Two mechanics at Pratt &Whitney's Middletown, CT assembly facility inspect the PurePower engine, an essential component to Mitsubishi's new regional jet. Image: Pratt & Whitney Dependable Engines.

Mitsubishi Test Flight Indicates Potential Benefits for American Aircraft Manufacturing


In mid-November, the Mitsubishi Aircraft Corporation conducted a successful test flight on the Mitsubishi Regional Jet (MRJ) 90. The MRJ90, the Mitsubishi Corporation’s first foray into aircraft manufacturing since the conclusion of the Second World War, represents an ambitious plan to break into a regional jet market traditionally dominated by Brazilian firm Embraer and Canada’s Bombardier. Although the MRJ90 is part of a larger national project backed by the Development Bank of Japan, Mitsubishi’s need for reliable components for the jet has forced it to turn toward American aircraft component manufacturers. Of the 27 tier-one suppliers for the MRJ90, 12 of the firms are located in the United States.

The successful test of the MRJ90 is especially welcome news for Pratt & Whitney Dependable Engines, makers of the advanced PW1200G that powers Mitsubishi’s new jet. The engine is constructed at Pratt &Whitney’s assembly plant in Middletown, CT. Colloquially referred to as the PurePower engine; the lightweight propulsion device is renowned for its lower fuel consumption, lower CO2 emissions, and noise dampening technology. Currently, Mitsubishi already has orders for over 200 MRJ90 aircraft, as well as options for another 184. As the sole provider of the PurePower engine, the employees at Pratt & Whitney’s Middletown plant stand to benefit greatly from Mitsubishi’s entry into the regional jet market.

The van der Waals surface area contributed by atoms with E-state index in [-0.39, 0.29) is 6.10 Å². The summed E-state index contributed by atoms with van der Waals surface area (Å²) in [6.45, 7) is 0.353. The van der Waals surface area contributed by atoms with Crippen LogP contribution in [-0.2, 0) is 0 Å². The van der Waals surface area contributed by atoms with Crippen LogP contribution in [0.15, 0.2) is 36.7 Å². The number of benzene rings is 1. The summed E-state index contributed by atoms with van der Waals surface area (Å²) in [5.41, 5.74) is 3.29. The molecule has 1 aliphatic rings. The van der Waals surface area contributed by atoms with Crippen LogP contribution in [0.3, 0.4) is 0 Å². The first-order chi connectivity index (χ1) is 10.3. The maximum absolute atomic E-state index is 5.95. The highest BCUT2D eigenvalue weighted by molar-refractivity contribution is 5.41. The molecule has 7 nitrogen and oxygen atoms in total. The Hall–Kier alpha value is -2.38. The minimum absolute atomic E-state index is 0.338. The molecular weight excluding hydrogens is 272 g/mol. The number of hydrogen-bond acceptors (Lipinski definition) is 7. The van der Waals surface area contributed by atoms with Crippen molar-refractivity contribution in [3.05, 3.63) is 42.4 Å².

The benefits of the Mitsubishi’s re-entry into aircraft manufacturing are also representative of the positive impact Asian economies have on the US aviation industry. Many experts predict that the airlines from the Asia Pacific region will purchase approximately 12,800 new commercial aircraft over the next 17 years, constituting over 36% of the global market. By comparison, North America and Europe, taken together, are predicted to constitute just 21% of the market over that same time. American aircraft manufacturers, such as Boeing, and jet engine and aircraft components manufacturers such as Pratt and Whitney, Rockwell Collins, and UTC Aerospace Systems will be looking to this surging demand for commercial passenger jets in the Asia Pacific to support future revenues.

Benjamin DeThomas is a research intern at the East-West Center in Washington and MA candidate at Georgetown University.